Wednesday, October 28, 2009

Hey, bishop, don't trash our church

Titus One Nine has posted the following, from here:

"Bishop [John] Broadhurst said that Pope Benedict has made his offer in response to the pleas of Anglicans who despair at the disintegration of their Church. “Anglicanism has become a joke because it has singularly failed to deal with any of its contentious issues,” said the bishop.

“There is widespread dissent across the [Anglican] Communion. We are divided in major ways on major issues and the Communion has unraveled. I believed in the Church I joined, but it has been revealed to have no doctrine of its own. I personally think it has gone past the point of no return. The Anglican experiment is over.”

In an emotional closing speech on Saturday, Bishop Broadhurst used the metaphor of the frog and the boiling pot to describe the current Anglican status."

Bishop John Broadhurst, by the way, is an Anglican bishop. Why is he trashing his own church with talk about 'the Anglican experiment'? Should he be sacked on the spot?

If he isn't, his statements stand rather exposed for shallowness of thinking thinner than a drop of paint in a bucket of turps. Think with me:

'The Anglican experiment is over'? Not this Sunday. Pretty much the usual millions will be in church across the world. Even in England the usual numbers in the pews will still be there. Bless them, faithful ones all!

'Anglicanism has become a joke because it has singularly failed to deal with any of its contentious issues.' That would be the same joke being played out in a number of churches which live with lively issues which do not go away because that is humanity? (Rewritten) Has the RCC 'dealt' with all issues relating to a celibate priesthood, including falling numbers of priests in many countries?

We might go onto observe that that particular church, which Broadhurst appears keen on, cannot say it has dealt with any issue the Anglican church is currently facing. At best it can say it is keeping these issues at bay!

'the Communion has unraveled' Really? Unraveling here and there, yes; but past tense? No, I do not think so. Certainly not in this fair corner of the Anglican world.

'I believed in the Church I joined, but it has been revealed to have no doctrine of its own.' So Anglicans have no doctrine of our own? And that's a problem? Is not doctrine, true orthodox Christian doctrine, truth which belongs to all? Does he mean we have absolutely no doctrine period? (We do). Does he mean we have no distinctive doctrine to call our own? (I hope a church which is rooted in the undivided church and then reformed according to the best teaching of the Continental Reformation has no distinctive doctrine of its own).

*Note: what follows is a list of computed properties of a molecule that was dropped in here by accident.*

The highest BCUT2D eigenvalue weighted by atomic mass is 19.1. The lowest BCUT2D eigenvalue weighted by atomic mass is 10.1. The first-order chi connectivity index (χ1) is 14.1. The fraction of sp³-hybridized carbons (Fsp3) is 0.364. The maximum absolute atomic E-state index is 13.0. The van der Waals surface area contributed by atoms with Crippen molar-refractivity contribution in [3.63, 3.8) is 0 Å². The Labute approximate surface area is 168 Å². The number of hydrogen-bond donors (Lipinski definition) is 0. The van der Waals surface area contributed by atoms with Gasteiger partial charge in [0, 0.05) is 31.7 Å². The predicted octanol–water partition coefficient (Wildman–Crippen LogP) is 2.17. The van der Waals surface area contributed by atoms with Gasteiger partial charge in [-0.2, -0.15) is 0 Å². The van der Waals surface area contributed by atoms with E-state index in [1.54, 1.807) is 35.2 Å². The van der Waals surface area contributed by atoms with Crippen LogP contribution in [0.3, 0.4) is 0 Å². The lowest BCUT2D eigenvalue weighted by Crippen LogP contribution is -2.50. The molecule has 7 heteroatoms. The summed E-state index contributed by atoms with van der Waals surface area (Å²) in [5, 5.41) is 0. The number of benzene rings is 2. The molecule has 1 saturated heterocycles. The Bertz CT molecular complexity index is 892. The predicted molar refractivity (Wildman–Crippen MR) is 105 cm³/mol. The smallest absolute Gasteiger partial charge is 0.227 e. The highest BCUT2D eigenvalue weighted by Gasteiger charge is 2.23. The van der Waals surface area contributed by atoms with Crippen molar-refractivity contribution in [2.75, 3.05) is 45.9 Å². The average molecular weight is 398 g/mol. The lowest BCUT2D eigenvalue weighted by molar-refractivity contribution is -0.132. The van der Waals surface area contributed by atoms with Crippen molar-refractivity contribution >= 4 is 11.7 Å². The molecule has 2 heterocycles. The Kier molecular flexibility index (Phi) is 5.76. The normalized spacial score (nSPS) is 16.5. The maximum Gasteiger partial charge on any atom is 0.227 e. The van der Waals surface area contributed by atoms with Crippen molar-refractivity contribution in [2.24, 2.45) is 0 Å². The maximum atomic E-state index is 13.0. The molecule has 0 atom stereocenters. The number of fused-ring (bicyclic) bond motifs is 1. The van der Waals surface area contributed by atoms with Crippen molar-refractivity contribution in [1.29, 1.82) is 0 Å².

Christopher Trottier said...

So what is the "ism" of Anglicanism then? And by Anglicanism, I don't mean what you think Anglicanism is but, rather, what it actually is.

Peter Carrell said...

Hi Christopher
That question is a little difficult to answer as you are asking what it "is" not what I think it is. Might the former not be accessible from a dictionary or encyclopaedia?

MIchael Reddell said...

Seems to me that you are being a little unfair in your defence of "Anglicanism" (even if I'm inclined to agree that if Broadhurst is going to go, perhaps he should do so and save the negative comments until he has crossed the Tiber).

For example, it is unworthy to stoop to the level of slurs about child abuse: whatever the Roman Catholic church's weaknesses in dealing with it, the practice was never remotely endorsed by Rome. Contrast that with the diverse positions of Anglican leaders on issues such as abortion, homosexual practice, authority, salvation and so on.

And surely his point is not that there are no Anglican congregations where the gospel is faithfully taught, and orthodox doctrine proclaimed, but that that orthodoxy has become almost a matter of congregational choice. The original vision of many - the Anglican Church as "the catholic church in England" - has long since lost any meaning, even in England. And I think we can be quite sure that Broadhurst was not calling for "independent" Anglican doctrine, but that the faith and doctrine proclaimed by the apostles, and captured in the formulations of the Ecumenical Councils, be taught again not ust by individual vicars and bishops, but by an Anglican church throughout the world. If not, what is the point of the "Anglican" label? How much marks out the average evangelical Anglican congregation from its local Baptist neighbour?

Peter Carrell said...

Hi Michael
My point about child abuse in respect of a church is that (a) no church is perfect in the handling of its affairs (Broadhurst criticised the Anglican church for not getting on top of its own problems) (b) in the particular case of Rome it has taken a long time to get a grip on this situation, and in the past spent too long shuffling priests around and too little time admitting there was a problem, all under a leadership structure which is imputed to be better than the Anglican structure (where, lest it be felt I am singling one church out, we too have had our problems with child abuse) (c) it continues to be alleged that the Vatican harbours a Cardinal unwilling to return to his home country to face the music about his poor handling of situations to do with abuse.

I do not fault the Roman church for not being perfect, but I fault those who look at Rome compared to Canterbury as though life is sweet in the former and sour in the latter.

I had not thought he was making a point about congregational choice re orthodoxy etc but appreciate the insight you offer there!